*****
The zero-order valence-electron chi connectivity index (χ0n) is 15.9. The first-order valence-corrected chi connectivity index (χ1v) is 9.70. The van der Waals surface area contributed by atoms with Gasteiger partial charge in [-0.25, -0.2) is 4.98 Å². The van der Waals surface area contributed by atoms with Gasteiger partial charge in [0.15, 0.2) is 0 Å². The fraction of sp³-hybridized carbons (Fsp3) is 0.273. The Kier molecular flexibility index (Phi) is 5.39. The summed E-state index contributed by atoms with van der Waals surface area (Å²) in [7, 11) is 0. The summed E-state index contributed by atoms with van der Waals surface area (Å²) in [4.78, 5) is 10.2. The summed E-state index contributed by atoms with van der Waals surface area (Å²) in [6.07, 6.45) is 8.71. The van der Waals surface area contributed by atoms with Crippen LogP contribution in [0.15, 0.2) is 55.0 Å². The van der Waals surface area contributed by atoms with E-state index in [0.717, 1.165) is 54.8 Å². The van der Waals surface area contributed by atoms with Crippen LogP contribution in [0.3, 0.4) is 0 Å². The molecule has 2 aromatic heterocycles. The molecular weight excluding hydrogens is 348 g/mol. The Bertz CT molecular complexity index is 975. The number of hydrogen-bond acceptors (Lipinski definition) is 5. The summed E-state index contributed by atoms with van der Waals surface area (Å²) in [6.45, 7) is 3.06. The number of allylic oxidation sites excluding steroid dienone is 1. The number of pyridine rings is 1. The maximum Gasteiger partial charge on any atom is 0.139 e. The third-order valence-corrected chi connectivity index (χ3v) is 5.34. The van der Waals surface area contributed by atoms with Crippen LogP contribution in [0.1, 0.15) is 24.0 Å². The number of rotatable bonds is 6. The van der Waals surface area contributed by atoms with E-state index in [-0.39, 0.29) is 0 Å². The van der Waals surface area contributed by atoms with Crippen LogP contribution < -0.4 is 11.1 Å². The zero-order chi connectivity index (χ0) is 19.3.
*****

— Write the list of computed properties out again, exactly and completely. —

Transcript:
The zero-order valence-electron chi connectivity index (χ0n) is 15.9. The first-order valence-corrected chi connectivity index (χ1v) is 9.70. The van der Waals surface area contributed by atoms with Gasteiger partial charge in [-0.25, -0.2) is 4.98 Å². The van der Waals surface area contributed by atoms with Gasteiger partial charge in [0.15, 0.2) is 0 Å². The fraction of sp³-hybridized carbons (Fsp3) is 0.273. The Kier molecular flexibility index (Phi) is 5.39. The summed E-state index contributed by atoms with van der Waals surface area (Å²) in [7, 11) is 0. The summed E-state index contributed by atoms with van der Waals surface area (Å²) in [4.78, 5) is 10.2. The summed E-state index contributed by atoms with van der Waals surface area (Å²) in [6.07, 6.45) is 8.71. The van der Waals surface area contributed by atoms with Crippen LogP contribution in [0.15, 0.2) is 55.0 Å². The van der Waals surface area contributed by atoms with E-state index in [0.717, 1.165) is 54.8 Å². The van der Waals surface area contributed by atoms with Crippen LogP contribution in [0.3, 0.4) is 0 Å². The molecule has 2 aromatic heterocycles. The molecular weight excluding hydrogens is 348 g/mol. The Bertz CT molecular complexity index is 975. The number of hydrogen-bond acceptors (Lipinski definition) is 5. The summed E-state index contributed by atoms with van der Waals surface area (Å²) in [6.45, 7) is 3.06. The number of allylic oxidation sites excluding steroid dienone is 1. The number of pyridine rings is 1. The maximum Gasteiger partial charge on any atom is 0.139 e. The third-order valence-corrected chi connectivity index (χ3v) is 5.34. The van der Waals surface area contributed by atoms with Crippen LogP contribution in [0.1, 0.15) is 24.0 Å². The number of rotatable bonds is 6. The van der Waals surface area contributed by atoms with E-state index in [-0.39, 0.29) is 0 Å². The van der Waals surface area contributed by atoms with Crippen LogP contribution < -0.4 is 11.1 Å². The zero-order chi connectivity index (χ0) is 19.3.